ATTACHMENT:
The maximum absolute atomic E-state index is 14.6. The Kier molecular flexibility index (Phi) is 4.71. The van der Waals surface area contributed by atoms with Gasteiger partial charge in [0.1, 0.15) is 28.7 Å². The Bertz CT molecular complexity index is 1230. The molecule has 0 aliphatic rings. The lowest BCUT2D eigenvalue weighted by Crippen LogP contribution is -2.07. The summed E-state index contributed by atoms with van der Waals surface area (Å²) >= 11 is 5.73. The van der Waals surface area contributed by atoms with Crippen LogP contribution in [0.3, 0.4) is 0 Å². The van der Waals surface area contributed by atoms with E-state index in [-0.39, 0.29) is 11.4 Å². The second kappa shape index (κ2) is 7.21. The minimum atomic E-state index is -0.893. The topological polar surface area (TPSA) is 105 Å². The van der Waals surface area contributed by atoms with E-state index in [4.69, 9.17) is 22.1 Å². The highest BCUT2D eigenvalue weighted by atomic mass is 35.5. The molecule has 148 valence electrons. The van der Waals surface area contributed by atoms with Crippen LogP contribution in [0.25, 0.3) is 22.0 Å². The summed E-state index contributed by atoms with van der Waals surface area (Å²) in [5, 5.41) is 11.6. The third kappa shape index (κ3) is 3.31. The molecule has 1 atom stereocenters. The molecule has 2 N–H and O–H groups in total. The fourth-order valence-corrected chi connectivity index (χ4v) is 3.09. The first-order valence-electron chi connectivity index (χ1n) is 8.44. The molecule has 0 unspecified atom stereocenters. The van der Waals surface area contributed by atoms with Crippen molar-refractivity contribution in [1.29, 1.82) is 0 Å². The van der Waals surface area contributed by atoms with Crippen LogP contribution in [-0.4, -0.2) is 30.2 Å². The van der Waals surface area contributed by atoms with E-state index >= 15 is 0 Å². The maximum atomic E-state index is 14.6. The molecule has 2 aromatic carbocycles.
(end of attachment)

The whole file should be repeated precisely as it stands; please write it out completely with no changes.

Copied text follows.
The maximum absolute atomic E-state index is 14.6. The Kier molecular flexibility index (Phi) is 4.71. The van der Waals surface area contributed by atoms with Gasteiger partial charge in [0.1, 0.15) is 28.7 Å². The Bertz CT molecular complexity index is 1230. The molecule has 0 aliphatic rings. The lowest BCUT2D eigenvalue weighted by Crippen LogP contribution is -2.07. The summed E-state index contributed by atoms with van der Waals surface area (Å²) >= 11 is 5.73. The van der Waals surface area contributed by atoms with Crippen LogP contribution in [0.3, 0.4) is 0 Å². The van der Waals surface area contributed by atoms with E-state index in [-0.39, 0.29) is 11.4 Å². The second kappa shape index (κ2) is 7.21. The minimum atomic E-state index is -0.893. The topological polar surface area (TPSA) is 105 Å². The van der Waals surface area contributed by atoms with E-state index in [4.69, 9.17) is 22.1 Å². The highest BCUT2D eigenvalue weighted by atomic mass is 35.5. The molecule has 148 valence electrons. The van der Waals surface area contributed by atoms with Crippen LogP contribution in [0.25, 0.3) is 22.0 Å². The summed E-state index contributed by atoms with van der Waals surface area (Å²) in [5, 5.41) is 11.6. The third kappa shape index (κ3) is 3.31. The molecule has 1 atom stereocenters. The molecule has 2 N–H and O–H groups in total. The fourth-order valence-corrected chi connectivity index (χ4v) is 3.09. The first-order valence-electron chi connectivity index (χ1n) is 8.44. The molecule has 0 unspecified atom stereocenters. The van der Waals surface area contributed by atoms with Crippen molar-refractivity contribution in [1.29, 1.82) is 0 Å². The van der Waals surface area contributed by atoms with Crippen LogP contribution in [-0.4, -0.2) is 30.2 Å². The van der Waals surface area contributed by atoms with E-state index >= 15 is 0 Å². The maximum atomic E-state index is 14.6. The molecule has 2 aromatic carbocycles.